Because active Rab7 is required for phagolysosomal fusion , the observed impairment of Rab7-GTP formation could account for the arrested maturation of the BcCV. To test this hypothesis, we assessed the fate of live B. cenocepacia in macrophages that had been transfected with the active mutant of Rab7 [Rab7(Q67L)] (online suppl. fig. 6). Despite successful expression and recruitment of the active form of Rab7 to the vacuole, fusion with lysosomes was not restored; the extent of dextran acquisition was similar to that seen in cells expressing the wild-type form of Rab7 (online suppl. fig. 6). We interpret this finding to mean that while inactivation of Rab7 may contribute to prevent fusion of lysosomes with the BcCV, other mechanisms are also deployed, and that restoration of Rab7 activity alone is insufficient to rehabilitate maturation. It is also noteworthy that the inhibition of fusion may not be permanent, since fusion of the BcCV with the late endosomal/lysosomal marker LAMP (lysosomal-associated membrane protein) was described to progress after a delay of about 6 h .
Since the BcCV appears to be an intact, sealed membrane compartment, judged by electron microscopy and by the exclusion of calcein blue, it is interesting to consider the mechanism whereby B. cenocepacia alters the function of Rab7, a protein localized on the contralateral (cytosolic) face of the vacuole. B. cenocepacia possess a type III secretion system that could readily account for the delivery of effectors to the cytosol. However, earlier observations indicated that the type III secretion system is dispensable for maturation arrest . These bacteria also express type IV  and type VI  secretion mechanisms that may be responsible for the observed phenotype. The identity of the effectors secreted by these or other as yet unknown secretory pathways, their mode of action and the manner in which they reach the cytosol remain unclear. A better definition of the role of virulence factors interfering with the phagosomal maturation pathway will be required to better understand the remarkable ability of B. cenocepacia to escape killing and survive inside the host phagocytes.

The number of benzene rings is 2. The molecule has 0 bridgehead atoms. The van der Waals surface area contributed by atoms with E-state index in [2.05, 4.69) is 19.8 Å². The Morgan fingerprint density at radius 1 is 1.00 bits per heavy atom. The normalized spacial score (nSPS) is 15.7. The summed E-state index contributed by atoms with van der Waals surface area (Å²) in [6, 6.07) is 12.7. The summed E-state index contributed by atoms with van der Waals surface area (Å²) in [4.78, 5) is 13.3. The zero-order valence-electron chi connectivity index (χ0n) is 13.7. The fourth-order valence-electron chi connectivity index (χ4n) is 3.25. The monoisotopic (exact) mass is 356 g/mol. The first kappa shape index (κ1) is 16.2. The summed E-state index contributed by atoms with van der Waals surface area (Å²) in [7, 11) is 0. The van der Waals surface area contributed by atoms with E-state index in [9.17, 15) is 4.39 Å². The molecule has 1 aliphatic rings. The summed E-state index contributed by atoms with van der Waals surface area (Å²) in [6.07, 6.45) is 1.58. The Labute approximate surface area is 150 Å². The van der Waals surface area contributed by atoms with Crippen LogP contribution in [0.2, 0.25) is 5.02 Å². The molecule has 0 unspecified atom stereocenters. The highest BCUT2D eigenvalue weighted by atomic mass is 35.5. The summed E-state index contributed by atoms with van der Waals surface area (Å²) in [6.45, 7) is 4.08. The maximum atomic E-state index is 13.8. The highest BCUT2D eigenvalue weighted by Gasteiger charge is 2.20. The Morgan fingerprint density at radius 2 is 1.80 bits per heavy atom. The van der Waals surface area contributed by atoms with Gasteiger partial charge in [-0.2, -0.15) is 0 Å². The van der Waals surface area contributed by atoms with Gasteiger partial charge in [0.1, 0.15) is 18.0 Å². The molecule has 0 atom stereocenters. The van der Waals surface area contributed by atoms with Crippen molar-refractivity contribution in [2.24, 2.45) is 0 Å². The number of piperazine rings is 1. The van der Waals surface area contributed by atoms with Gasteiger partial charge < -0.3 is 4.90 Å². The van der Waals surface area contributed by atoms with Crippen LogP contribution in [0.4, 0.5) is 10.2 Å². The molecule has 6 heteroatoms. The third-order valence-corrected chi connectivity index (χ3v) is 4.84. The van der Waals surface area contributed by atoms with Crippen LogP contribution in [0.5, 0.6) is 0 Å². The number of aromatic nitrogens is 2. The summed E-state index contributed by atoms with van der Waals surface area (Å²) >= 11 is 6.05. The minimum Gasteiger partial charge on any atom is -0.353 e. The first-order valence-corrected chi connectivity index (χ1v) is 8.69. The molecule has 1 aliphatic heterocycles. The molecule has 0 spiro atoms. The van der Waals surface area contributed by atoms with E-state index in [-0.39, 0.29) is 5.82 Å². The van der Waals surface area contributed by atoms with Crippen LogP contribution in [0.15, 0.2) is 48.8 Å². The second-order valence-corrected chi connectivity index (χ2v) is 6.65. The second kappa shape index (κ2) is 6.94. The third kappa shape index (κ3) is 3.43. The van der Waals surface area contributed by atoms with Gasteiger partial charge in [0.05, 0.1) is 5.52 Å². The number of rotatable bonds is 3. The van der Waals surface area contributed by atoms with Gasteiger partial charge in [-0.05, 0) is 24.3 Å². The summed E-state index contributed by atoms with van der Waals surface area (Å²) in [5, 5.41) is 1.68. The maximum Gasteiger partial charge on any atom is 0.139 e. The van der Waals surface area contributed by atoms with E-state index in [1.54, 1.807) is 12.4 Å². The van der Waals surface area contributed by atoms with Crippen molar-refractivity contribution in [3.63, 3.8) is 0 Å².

This work was supported by grants from the Canadian Cystic Fibrosis Foundation (CCFF) and the Canadian Institutes of Health Research (CIHR; grant No. 7075) and the National Institutes of Health (HL090669 to G.P.D.). K.K.H. was the recipient of CCFF and CIHR Graduate Studentships. M.A.V. holds a Canada Research Chair in Infectious Diseases and Microbial Pathogenesis. S.G. is the current holder of the Pitblado Chair in Cell Biology.